Join The Conversation With Mishpacha's Weekly Newsletter

Women behind the Wheel

Barbara Bensoussan

Running a car service as a frum woman requires more than keeping your eyes on the road. Several seasoned members of this exclusive group share what it’s like to be the lady in the driver’s seat

Wednesday, July 31, 2013

When hailing a cab or calling a car service, most of us expect a driver of the male persuasion at the wheel. But just as women today become EMTs, plumbers, and zookeepers, some of the ladies who once drove “Mom’s taxi” now earn a parnassah as drivers-for-hire.

Driving a car service isn’t a career most girls aspire to when they’re growing up. It’s usually a job women move into as a second or third career, or a means of supplementing the family income. Faigie, for example, began driving despite her degrees in accounting and psychology. Widowed at age 23, she spent 15 years selling computers and many more running a business inBrooklyn. When business waned, and she found herself in desperate need of income, her son suggested driving for a car service to stay afloat. “Because I was over 60, I couldn’t find any other work,” says this mother, grandmother, and great-grandmother in her throatyBrooklynaccent.

At first, Faigie found working for a car service in BoroParkvery tough. She wasn’t used to an all-male environment — some of the dispatchers were not as refined as the frum clients she’d dealt with previously. “But they were decent,” she admits. “And some of the drivers were nice, ehrlich men between jobs.”

Dispatchers weren’t always so obliging about funneling female callers her way. “Sometimes I’d wait for hours,” Faigie says. “At one point I left and tried another car service, but they weren’t any better, so I returned to the first one.” Little by little, she built a client base and now has steady customers.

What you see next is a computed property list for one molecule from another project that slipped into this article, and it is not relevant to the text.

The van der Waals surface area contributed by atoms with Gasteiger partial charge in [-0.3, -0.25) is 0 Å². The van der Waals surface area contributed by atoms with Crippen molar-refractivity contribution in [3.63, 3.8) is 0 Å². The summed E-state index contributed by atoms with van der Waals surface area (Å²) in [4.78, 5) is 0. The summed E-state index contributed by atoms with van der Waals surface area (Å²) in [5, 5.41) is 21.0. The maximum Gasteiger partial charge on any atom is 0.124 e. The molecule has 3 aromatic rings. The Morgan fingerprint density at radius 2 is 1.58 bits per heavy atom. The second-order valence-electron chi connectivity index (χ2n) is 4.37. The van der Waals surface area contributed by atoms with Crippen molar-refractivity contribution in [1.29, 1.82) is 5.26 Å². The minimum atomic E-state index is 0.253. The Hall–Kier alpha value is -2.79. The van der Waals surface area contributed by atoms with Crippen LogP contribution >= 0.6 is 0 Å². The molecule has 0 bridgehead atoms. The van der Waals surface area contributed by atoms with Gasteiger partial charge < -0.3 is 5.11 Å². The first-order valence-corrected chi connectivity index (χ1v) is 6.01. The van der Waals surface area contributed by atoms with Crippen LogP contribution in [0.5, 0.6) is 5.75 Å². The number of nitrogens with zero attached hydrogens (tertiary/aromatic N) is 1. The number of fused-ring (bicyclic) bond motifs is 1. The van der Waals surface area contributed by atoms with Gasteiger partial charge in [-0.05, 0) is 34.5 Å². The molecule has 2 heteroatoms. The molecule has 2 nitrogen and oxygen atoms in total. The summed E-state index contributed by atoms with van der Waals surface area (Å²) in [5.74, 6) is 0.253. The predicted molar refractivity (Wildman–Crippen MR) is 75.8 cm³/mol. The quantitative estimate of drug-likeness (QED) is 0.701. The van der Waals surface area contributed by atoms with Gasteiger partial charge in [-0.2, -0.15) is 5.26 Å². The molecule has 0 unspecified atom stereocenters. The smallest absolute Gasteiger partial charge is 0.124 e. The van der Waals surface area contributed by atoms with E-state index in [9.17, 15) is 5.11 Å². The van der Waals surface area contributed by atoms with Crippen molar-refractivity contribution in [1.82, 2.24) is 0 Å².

For Miriam, driving paid for summers in the country with her children and supplemented her income when her husband developed health challenges. With mountain destinations like camps, bungalow colonies, and stores so spread out and almost no public transportation, there was a demand for women drivers — especially after dark (see sidebar for yichud issues with male drivers).

“My kids were in bed by seven,” she says, “so I could arrange supervision and run out to start driving.” Another woman in her area who also drove for parnassah felt threatened by Miriam and let her know she wouldn’t appreciate her advertising. “I decided to be mevater and only take jobs that came to me privately, whatever was bashert,” Miriam says. “But it didn’t hurt me. I think I actually got lots of business because I was mevater.”

As her family grew, Miriam drove more during the daytime and eventually acquired a 15-passenger van. Back inBrooklyn, she started a playgroup that included, as part of the service, picking up and dropping off the children. (She even takes children to other playgroups on the way.) She’ll also take longer trips, like driving women to Monsey fromBrooklynfor weddings.


To read the rest of this story, please buy this issue of Mishpacha or sign up for a weekly subscription.

Share this page with a friend. Fill in the information below, and we'll email your friend a link to this page on your behalf.

Your name
Your email address
You friend's name
Your friend's email address
Please type the characters you see in the image into the box provided.

The Fortunes of War
Rabbi Moshe Grylak We’re still feeling the fallout of the First World War
Some Lessons, But Few Portents
Yonoson Rosenblum What the midterms tell us about 2020
Vote of Confidence
Eyan Kobre Why I tuned in to the liberal radio station
5 out of 10
Rabbi Dovid Bashevkin Top 5 Moments of the Kinus
Day in the Life
Rachel Bachrach Chaim White of KC Kosher Co-op
When Less is More
Rabbi Ron Yitzchok Eisenman How a good edit enhances a manuscript
It’s My Job
Jacob L. Freedman “Will you force me to take meds?”
They’re Still Playing My Song?
Riki Goldstein Yitzy Bald’s Yerav Na
Yisroel Werdyger Can’t Stop Singing
Riki Goldstein Ahrele Samet’s Loi Luni
Double Chords of Hope
Riki Goldstein You never know how far your music can go
Will Dedi Have the Last Laugh?
Dovid N. Golding Dedi and Ding go way back
Battle of the Budge
Faigy Peritzman Using stubbornness to grow in ruchniyus
The Challenging Child
Sarah Chana Radcliffe Strategies for raising the difficult child
Bucking the Trend
Sara Eisemann If I skip sem, will I get a good shidduch?
The Musician: Part 1
D. Himy, M.S. CCC-SLP and Zivia Reischer "If she can't read she'll be handicapped for life!"